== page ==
A Green Recovery from the COVID-19 Crisis
The COVID-19 crisis has already had a profound impact upon the energy industry. While it is too early to confidently predict the long term consequences, it is hoped that the uptake of renewables will intensify as a result of the crisis. A recent report published by The International Renewable Energy Agency (IRENA) claims that accelerating investment in renewable energy could generate huge economic benefits while tackling the global climate emergency.
The IRENA’s report which was published in April claims that investment in renewables could produce GDP gains of almost £80tn between now and 2050. The report also outlines the various investments and technologies which will be essential for governments to meet their Paris Agreement obligations. Proposed recovery measures include flexible power grids, electric vehicle charging, interconnected hydropower and green hydrogen.
Energy-related CO2 emissions have risen by an average of 1% per year since 2010. It is likely that the crisis will reduce emissions in the short term as a result of the drop in transport use, electricity demand and industrial activity. Experts are currently predicting an 8% drop this year, some 2,600MtCO2. Of course, this will quickly rebound, unless governments collectively agree to align climate change targets with socio-economic policies. The agency’s report found that by replacing fossil fuels, renewables could cut the energy industry’s CO2 emissions by 70% by 2050. Investment in renewable energy would also increase jobs in the sector to 42 million by 2050, four times the current number.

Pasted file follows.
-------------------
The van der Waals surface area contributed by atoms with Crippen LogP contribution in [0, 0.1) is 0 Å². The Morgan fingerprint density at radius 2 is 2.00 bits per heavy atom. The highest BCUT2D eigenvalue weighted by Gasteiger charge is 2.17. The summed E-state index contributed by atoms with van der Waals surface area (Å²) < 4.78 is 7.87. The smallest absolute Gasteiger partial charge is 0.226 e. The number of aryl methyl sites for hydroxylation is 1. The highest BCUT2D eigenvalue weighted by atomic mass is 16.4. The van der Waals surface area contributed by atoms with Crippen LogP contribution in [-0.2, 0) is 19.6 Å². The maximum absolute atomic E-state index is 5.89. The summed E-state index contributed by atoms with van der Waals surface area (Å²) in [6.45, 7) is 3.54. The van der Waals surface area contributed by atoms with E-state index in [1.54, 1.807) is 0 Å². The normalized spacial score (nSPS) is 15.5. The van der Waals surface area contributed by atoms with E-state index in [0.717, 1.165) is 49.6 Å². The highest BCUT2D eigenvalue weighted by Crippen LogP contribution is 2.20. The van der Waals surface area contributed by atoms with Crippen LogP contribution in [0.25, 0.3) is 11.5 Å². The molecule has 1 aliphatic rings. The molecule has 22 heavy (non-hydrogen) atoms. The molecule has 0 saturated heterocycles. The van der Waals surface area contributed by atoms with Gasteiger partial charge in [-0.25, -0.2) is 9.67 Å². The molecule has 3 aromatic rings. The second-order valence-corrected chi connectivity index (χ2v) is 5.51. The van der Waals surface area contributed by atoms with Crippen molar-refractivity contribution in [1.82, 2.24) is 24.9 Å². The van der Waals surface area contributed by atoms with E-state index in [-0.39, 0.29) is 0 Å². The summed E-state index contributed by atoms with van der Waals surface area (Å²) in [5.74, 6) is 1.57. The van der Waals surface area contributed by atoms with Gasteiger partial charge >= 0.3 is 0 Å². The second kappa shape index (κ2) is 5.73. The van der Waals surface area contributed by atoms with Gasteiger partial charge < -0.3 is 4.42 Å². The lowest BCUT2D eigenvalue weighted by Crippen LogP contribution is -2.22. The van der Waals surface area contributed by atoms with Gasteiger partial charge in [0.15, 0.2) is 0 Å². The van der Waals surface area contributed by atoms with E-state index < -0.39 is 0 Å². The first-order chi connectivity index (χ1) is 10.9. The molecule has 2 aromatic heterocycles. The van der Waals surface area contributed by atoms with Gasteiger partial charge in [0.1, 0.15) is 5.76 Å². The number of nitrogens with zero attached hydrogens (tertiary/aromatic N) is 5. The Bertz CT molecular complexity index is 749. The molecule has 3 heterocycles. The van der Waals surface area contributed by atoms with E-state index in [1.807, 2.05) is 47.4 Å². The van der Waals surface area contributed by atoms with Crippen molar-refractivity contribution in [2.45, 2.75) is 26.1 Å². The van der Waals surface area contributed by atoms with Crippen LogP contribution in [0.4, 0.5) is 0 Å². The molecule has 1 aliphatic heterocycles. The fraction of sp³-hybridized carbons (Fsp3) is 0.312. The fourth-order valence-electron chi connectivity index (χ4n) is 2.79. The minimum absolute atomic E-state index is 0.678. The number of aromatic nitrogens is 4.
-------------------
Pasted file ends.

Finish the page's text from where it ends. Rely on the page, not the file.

In a recent letter to the Prime Minister, the Committee on Climate Change outlined its advice as to how effective climate change policy should play a part in the UK’s recovery from the COVID-19 crisis. The committee sets out six principles for recovery. These are:
1. Use climate investments to support the economic recovery and jobs. Government could accelerate climate investments, either without direct public funding or by co-financing to stimulate private investment.
2. Lead a shift towards positive long term behaviours. Utilise the opportunity to embed new social norms, especially for travel, to improve productivity and reduce emissions.
3. Tackle the wider ‘resilience deficit’ on climate change. The crisis has highlighted the importance of implementing measures to tackle the key risks facing the UK. Comprehensive plans to reduce emissions are not yet in place and collective cross-border policies are essential to ensure net-zero.
4. Embed fairness as a core principle. The crisis has exacerbated existing inequalities and threatens jobs in many sectors. It is important that the lost or threatened jobs of today should be replaced those created by the new, resilient economy.
5. Ensure the recovery does not ‘lock-in’ greenhouse gas emissions or increased climate risk. Support for carbon-intensive sectors should be given on the basis of them taking lasting action on climate change.
6. Strengthen incentives to reduce emissions when considering fiscal changes. Many sectors of the UK economy do not bear the full costs of emitting greenhouse gases. Revenue could be raised by setting or raising carbon prices for these sectors.
As the Government battles to bring the crisis under control, it is more important than ever for climate change policy to be at the forefront of any recovery package. The current situation offers a unique window of opportunity to secure a resilient long term economic and social recovery whilst ensuring that net-zero emissions targets are met. It remains to be seen whether the UK will embrace the opportunity for a modern, clean, healthy energy system or revert to old habits.
For any queries on green energy, get in touch with our energy team.
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